‘Jean-Louis Costes is a French noise musician, performance artist and film actor. Costes has been described as the French version of GG Allin, though unlike Allin’s rudimentary brand of hardcore punk, Costes’ music is largely synth-driven, relying heavily on looped beats, overmodulated vocals, and random outbursts of screaming and glitch fills. Costes is considered as one of the first punk-DIY French artists, self-releasing dozens of tapes and CDs from the early 1980s to nowadays. His discography is surprisingly rich and outlandish, melding experimental, spoken word, electronics, sometimes hip-hop or metal, often parodying the French variety-song culture. It consists of more than seventy albums, some recorded in English, German or Japanese.’ — collaged

 

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Cattle Decapitation Vulturous
‘No matter which way you look at it, only one thing in this life is certain: we’re all going to die. One day, each of our clocks will stop ticking, and there’s not a thing we can do about it. With full knowledge of this, we all take different approaches to life. Some choose to see the glass half-full, other half-empty. And some just pour the glass out and throw it on the cement, shattering it into a million pieces. Where am I going with this analogy, you ask? On the latest opus from Cattle Decapitation, there is no longer any doubt as to where they stand when it comes to the fate of humanity, and yet in the same way, there is also no longer any doubt that they are one of the greatest extreme bands of this generation.’ — Metal Injection

 

 

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p.s. Hey. ** David Ehrenstein, Hi. I just put together a future Owen Land post after Nik made me remember that I strangely hadn’t yet. Good stuff, yeah. I’ll have to reread your chapter on him the next time I get to LA where the book is. Land and Le Grice = apple and orange. Ah, a new thing by you! Everyone, parcel off a little of your weekend to read a new article by Mr. Ehrenstein entitled ‘Five Gay Actors in Mid-Century Hollywood’ which resides here. ** _Black_Acrylic, Hey, Ben. Not all of his books are that huge by any means, although I’m not sure off the top of my head which are in English and which are not. I’d read his fiction before his poetry. Cool, getting the old inspiration fired up! ** Steve Erickson, Are they going to kill the site and its history? That would be psycho. Really hope the sound work goes really well today. I just yesterday read about Netflix taking the new Assayas. Things are changing fast. ** Okay. This weekend you get my new gig constructed of some stuff I’ve been into hearing lately. This one’s a bit noisier and more raucous than usual maybe. You tell me. I believe it’s worth your time and headphones and speakers. See you on Monday.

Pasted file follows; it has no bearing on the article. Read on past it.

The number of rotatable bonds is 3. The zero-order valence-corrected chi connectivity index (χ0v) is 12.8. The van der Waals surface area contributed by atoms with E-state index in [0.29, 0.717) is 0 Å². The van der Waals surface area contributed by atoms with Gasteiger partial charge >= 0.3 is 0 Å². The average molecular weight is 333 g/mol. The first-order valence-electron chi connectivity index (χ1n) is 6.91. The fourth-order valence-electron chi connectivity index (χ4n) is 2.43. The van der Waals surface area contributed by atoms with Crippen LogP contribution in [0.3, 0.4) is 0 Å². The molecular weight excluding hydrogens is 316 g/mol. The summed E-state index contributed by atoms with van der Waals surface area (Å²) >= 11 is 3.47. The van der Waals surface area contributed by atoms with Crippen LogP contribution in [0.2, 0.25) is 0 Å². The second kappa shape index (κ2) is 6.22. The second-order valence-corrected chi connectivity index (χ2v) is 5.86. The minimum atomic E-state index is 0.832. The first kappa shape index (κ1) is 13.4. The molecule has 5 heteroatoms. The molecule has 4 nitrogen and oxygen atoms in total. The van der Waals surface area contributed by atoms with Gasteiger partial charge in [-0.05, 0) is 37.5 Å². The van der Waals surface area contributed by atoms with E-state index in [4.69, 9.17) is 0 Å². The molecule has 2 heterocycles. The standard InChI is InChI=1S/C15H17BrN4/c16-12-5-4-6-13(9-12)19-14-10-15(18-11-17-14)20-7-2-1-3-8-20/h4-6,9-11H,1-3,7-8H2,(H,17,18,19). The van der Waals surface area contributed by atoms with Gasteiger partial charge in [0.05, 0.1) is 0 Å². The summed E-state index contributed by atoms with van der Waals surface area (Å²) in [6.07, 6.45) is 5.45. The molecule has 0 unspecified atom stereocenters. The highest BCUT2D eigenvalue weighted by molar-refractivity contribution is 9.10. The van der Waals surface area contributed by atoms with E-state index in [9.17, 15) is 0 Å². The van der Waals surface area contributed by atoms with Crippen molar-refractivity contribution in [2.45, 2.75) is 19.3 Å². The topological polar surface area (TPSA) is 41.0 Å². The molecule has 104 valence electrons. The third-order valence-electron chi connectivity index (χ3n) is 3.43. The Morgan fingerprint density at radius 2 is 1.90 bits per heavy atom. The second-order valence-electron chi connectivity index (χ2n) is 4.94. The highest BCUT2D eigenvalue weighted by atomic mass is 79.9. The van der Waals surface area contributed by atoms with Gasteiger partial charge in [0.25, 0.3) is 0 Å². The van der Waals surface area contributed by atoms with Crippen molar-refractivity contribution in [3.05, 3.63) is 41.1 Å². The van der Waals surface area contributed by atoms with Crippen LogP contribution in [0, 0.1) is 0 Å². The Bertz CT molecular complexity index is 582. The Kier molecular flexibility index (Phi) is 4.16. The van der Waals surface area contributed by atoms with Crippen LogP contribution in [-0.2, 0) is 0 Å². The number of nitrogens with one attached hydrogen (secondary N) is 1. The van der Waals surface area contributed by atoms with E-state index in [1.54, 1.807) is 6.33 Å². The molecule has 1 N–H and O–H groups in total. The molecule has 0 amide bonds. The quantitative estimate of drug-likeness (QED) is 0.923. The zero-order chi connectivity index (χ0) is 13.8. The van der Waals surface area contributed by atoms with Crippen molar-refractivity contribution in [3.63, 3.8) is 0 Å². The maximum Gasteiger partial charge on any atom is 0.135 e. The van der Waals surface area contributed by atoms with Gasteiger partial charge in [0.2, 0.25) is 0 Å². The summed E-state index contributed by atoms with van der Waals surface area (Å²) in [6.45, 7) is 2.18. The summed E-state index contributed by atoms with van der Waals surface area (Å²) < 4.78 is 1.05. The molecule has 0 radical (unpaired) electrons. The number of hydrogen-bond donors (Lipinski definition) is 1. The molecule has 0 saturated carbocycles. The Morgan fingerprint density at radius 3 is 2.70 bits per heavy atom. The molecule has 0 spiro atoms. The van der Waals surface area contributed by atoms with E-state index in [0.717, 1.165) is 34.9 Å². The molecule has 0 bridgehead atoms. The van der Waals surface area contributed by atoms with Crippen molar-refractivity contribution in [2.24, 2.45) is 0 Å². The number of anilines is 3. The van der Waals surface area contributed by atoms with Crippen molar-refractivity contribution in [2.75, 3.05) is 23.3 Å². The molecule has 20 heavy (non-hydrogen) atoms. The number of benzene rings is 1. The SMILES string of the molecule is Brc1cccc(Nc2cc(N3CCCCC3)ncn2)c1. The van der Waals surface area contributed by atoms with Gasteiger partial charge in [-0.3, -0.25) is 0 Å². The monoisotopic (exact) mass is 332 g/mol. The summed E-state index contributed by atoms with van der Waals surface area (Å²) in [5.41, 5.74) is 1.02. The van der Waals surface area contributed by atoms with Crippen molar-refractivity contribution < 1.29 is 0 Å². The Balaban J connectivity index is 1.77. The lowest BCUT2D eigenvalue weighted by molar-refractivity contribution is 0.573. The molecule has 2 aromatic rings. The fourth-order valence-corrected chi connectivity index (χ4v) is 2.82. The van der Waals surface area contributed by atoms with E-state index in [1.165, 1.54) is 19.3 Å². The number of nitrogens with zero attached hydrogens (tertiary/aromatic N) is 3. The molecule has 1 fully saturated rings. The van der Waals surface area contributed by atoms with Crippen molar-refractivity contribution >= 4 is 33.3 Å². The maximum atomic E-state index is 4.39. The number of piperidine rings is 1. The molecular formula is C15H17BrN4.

6 Comments

  1. Weird Neo-Music this weekend! I think a “La Monte Young Day ” is in order if you’re up to it, Dennis. When will you next be in L.A.?

  2. I do enjoy the occasional bit of power electronics abrasiveness, and Joe Satkowski is doing something interesting here with his Frataxin project. I checked out his Bandcamp and also found this great interview via his Facebook page that talks about him using noise as a way of communicating his neuro condition of Friedreich’s Ataxia.

    One person I’ve been listening to of late is Franziska Lantz, a Swiss artist based in London who creates heavily distorted techno jams on a basic electronic setup overlaid with blasts on her flute. DriftShift is a blog of her weekly show on Resonance FM and I like its relentlessly banging style a whole lot.

  3. Hi Dennis. Good post again. Nice photos. I would like to say that i didn’t good times for me, specialy last christmas or last holidays. Thanks about your books, spacially i read Guide for umpteenth time. A now i’m recompensed ans i feel quite better. Finally I’m sorry about my deficinete englesh

  4. This selection seems heavily influenced by the ambient stress and apocalyptic mood of our times.

    Ubik MCDXCDII was the standout for me. Apologies if I’ve already mentioned him here, but have you heard Portuguese singer/producer Scuru Fitchadu? His music combines punk (aggressive vocals and distorted bass guitar, fast tempos), dance beats and Cape Verdean folk music (it uses accordions in place of guitar), with antiracist spoken word samples.

    The recording session yesterday went really well. We got the main voice-over done in 90 minutes. But the actor never found a tone for the song lyric and poetry quotes which didn’t sound awkward, and I decided it is best to use them as intertitles onscreen instead of having him read them.

  5. Bad Jesus Experience is a great band name. I remember a live film event or two with Paul Clipson, but didn’t know he worked with Aki Onda. Really enjoying the thick sensory soup of Ubik, definitely a nod or two to Erik B/Rakim, Massive Attack and other old favorites. And Costes! I remember him mostly from the Suckdog days. Good to see the old man is still chugging along.

    Looks like a gray, foggy long weekend here, perfect for reviving my performance rig, and some quality time with Shelley Jackson’s Riddance. Just found this nice interview on Riddance, and her earlier project Snow:
    https://electronicbookreview.com/essay/room-for-so-much-world-a-conversation-with-shelley-jackson/

    Bill

  6. Asking questions are truly good thing if you are not understanding something entirely, but this piece of writing presents good understanding even. https://photography.meyer-Net.eu/picture.php?/2158